After a couple of days of mental recovery, I rationalised in my head that this eagerness to get out of Britain couldn’t stand for nothing, and so I decided to join one my best friends in a trip around South America for a few months. We had everything planned out, I had all of my vaccinations, and I was already there mentally weeks before I stepped onto the flight to Lima. But after facing some extremely coincidental events, I never actually made it onto the flight to Lima. Some may categorically deny the existence of fate; the abstract idea that everything is planned out for us by the cosmos and we live out our lives like a pre-written and well-rehearsed play. But when you find yourself facing just a few too many coincidences that all point in the same direction, you can’t help but wonder whether there may actually be some truth to it. Nevertheless, I came home broken and bruised once again. It was another failure to add to a growing list of failures, and I began to question whether my spark for adventure had all but died. Was I not supposed to go to South America after all? Had I planned to go down the wrong path and been abruptly halted by some external force? Was I to realise that my fate was to remain in Britain? Twice within the space of three weeks, I’d had my dreams crushed. Twice, I had to come home with my tail between my legs. Twice, I was left to deal with my own emotional fallout and fragility.
Refusing to be beaten down and playing a victim, I spent hours on the internet searching flights to anywhere in what felt like my last chance at adventure. If something was seemingly telling me not to explore and travel, then I wasn’t listening. I had booked a flight to Reykjavik so as to complete the Europe trip, but even that didn’t satisfy me – I wasn’t willing to swap a few months adventuring a new continent for three days in Iceland, and so I kept looking with a fading hope that something would come up. That’s when I found a flight from Reykjavik to Montréal for £150 and my mind was put to rest. Upon arrival in Montréal, everything fell into place, and that summer of disappointment suddenly made sense. A rush of excitement, like I had never experienced before, came over me as I walked out of those automatic doors into the Arrivals Hall, and I knew that this was where I was supposed to be. Now, I understood exactly why the last month had been so testing – my “fate” was always going to take me to Canada, one way or another. It was a moment that couldn’t possibly be explained with logic, simply because it was illogical. One of those incidents that remind us that we’re human and we have the ability and understanding to feel right, to feel good, to feel happy. In a completely irrational way, I knew immediately that Canada ticked all of the above.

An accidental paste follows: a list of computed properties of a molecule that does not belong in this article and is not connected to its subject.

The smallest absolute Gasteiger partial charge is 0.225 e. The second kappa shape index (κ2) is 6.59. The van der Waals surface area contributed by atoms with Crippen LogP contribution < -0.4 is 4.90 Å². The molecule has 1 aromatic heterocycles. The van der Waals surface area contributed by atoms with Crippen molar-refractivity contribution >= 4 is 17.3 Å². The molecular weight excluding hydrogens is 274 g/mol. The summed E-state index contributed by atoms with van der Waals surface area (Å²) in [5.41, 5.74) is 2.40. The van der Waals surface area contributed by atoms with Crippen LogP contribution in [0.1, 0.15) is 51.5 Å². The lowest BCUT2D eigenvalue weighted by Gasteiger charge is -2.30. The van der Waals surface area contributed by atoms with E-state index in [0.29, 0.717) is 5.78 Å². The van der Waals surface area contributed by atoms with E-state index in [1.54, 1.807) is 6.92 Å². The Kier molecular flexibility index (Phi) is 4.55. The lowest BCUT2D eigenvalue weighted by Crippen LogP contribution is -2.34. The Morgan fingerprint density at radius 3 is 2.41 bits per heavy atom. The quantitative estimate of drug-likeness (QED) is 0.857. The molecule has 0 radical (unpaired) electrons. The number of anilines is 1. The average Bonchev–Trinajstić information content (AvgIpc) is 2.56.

It turned out that my intuition was to be confirmed and living the Canadian Dream was in fact so remarkable that I toyed with the idea of not going home. Seeing “London Gatwick” on the departures board only cemented this thought, and I reckoned that if missing a flight had led me to Canada in the first place, then perhaps missing another would keep me there. I begrudgingly decided against this decision because I knew, and indeed still know, that it won’t be long until I return. Never before have I fell so deeply in love with a country and longed to go back so much that each day apart is somewhat painful, that each spare moment is spent imaging what life could be like across the Atlantic. Previous attempts at breaking free from this Island may have led me straight back home, and at 25 I still find myself in the city I was born, but now there is change in the air and it feels like something is about to happen. I may have chosen to vote to Remain in the referendum but I still, thankfully, have the chance to Leave in reality.